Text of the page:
Wednesday, September 25, 2019

Let's Drink | Slow Energy Fast. (And portable, and cheap)

Mixing a a couple of scoops of maltodexterin and water gives you an excellent source of on-the-go energy. The combination is cheap, highly portable and has neutral taste. Nutritionally, it's dead simple as it's nothing more than quick absorbing carbs and hydration.

I got to wondering: could I replicate this profile but with slow absorbing carbs? This would make for a drink that was useful for less intense activities, like a day of hiking or traipsing through the outlet mall.

I'm not entirely sure where I got the idea, but I eventually found myself on Amazon searching for Oat Powder. The idea being that oatmeal has the slow-carb nutrition profile I'm after. Sure enough, Oat Powder is a thing and the reviews were encouraging. Here's a sample:

I rode the D2R2 180km route using whole oat powder + Nuun in my water bottles. Here are the positives and negatives

Positives:

It did the job and I felt great consuming about 40gm of carbs per hour via oat powder. Carbs were diluted to 5-6%. I was able to keep my stops short because I would just refill my bottles, eat part of a banana, and go.

It's super cheap. It costs about $0.50 vs perhaps $5 for 40gm of carbs from energy bars.

It's complex carbs. I didn't have any highs or lows. I could just have a gulp of water every 5 minutes and I was getting the right amount of water and carbs.

Negatives:

It's messy. I used condiment containers to hold the oats, which was great for portioning, but a bit messy to get into the bottle. I need to find a better way to transfer the right amount into a bottle.

I had to shake my bottle before every drink. It doesn't mix evenly for very long.

If you don't like oats, well, don't even try this. I didn't find it to be as gross as it sounds, really, but you do taste oats in liquid form.

Inspired by the reviews, I grabbed some generic rolled oats from our pantry and scooped them into our blender. I pressed the blend button for 30 seconds, and just like that, I had oat powder. I scooped it into a water bottle and gave it a good shake. Appearance wise, it looked nasty. Taste wise, is was essentially neutral, with a hint of oats (no surprise there). I found that shaking the bottle between swigs helped distribute the bits of oats. Cleanup wise, refilling the bottle and drinking the remaining oats left my water bottle debris free.

By the time I finished drinking my first batch of powdered oats I was hooked. This stuff is awesome.

Since my early experiments, I've refined the process. I grind a bunch of oats ahead of time and store them in a big 'ol Ziploc bag. I find the larger cap size of a Bodyarmor sports drink to be more convenient for mixingthan a standard disposable water bottle. The spout end of a soda bottle makes for a perfect funnel, and at home I'll use this to make preparing a bottle of oat energy drink mess free. When on the go, I cut off a corner of the Ziploc bag that stores the oats and use that as an improvised funnel.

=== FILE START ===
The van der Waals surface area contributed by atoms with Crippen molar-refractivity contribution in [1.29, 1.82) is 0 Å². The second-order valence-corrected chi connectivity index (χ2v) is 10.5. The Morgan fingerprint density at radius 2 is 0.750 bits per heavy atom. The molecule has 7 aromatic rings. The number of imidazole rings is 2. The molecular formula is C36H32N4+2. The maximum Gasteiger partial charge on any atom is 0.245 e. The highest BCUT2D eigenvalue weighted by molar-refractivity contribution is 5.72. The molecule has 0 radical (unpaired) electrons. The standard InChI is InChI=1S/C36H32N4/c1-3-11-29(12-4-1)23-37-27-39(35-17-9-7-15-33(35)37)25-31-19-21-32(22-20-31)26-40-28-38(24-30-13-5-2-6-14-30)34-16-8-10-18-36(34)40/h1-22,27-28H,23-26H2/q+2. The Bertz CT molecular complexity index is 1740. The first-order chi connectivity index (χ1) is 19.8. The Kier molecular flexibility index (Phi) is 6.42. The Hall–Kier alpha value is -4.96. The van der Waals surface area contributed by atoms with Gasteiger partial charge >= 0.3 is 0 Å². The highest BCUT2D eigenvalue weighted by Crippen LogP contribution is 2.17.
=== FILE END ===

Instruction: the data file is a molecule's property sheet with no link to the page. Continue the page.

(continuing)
So how closely did I come to my original goal?

Cost - powdered oats, if you can take a few minutes and grind them at home, are beyond inexpensive.

Portable - 40 grams of powdered oatmeal stores nicely in a snack size Ziploc and takes up minimal space. The powder doesn't melt or get impacted by the heat. You can mix up a batch in a few seconds, either at home or in the field. I've mixed, shaked and consumed immediately and I've waited hours before drinking; either way works.

Taste - Oats and water makes for a crude version of oatmilk. What little taste it has is quite palatable.

Nutrition - 40 grams of oat powder has 27 grams of slow-release carbs, no sugar and even a bit of protein and fat to round it out. Oatmeal is a proven source of slow energy, so you're getting the benefit of a high quality food without sketchy add-ons. Finally, you get the bonus of hydration due to this being a drink-based mixture.

For a slow source of carbs, powdered oats is hard to beat. I'm surprised it's not more of a thing. My new favorite on-the-go meals is to combine the oats with a protein bar and a fruit strip:

I get slow-carbs and hydration from the oats, protein from the bar and quick energy from the fruit snack. The bar also contains sugar and fat, which makes the whole meal more tasty. The meal fits in a sandwich sized Ziploc and can be easily consumed on on the go.

DC at Dawn

Tuesday, September 24, 2019

Review: Underground Airlines

I randomly selected Underground Airlines by Ben Winters after finishing a book on the history of the Civil War. It turns out, I couldn't have made a better book transition if I tried.

Underground Airlines is a mystery set in current day, USA. The catch: it imagines we didn't fight the Civil War. Instead, we agreed to the Crittendon Compromise. This proposal was made in 1860, and sought to save the Union by altering the Constitution to guarantee the permanent legality of slavery. In real life the Crittendon Compromise was shelved; not so in Underground Airlines.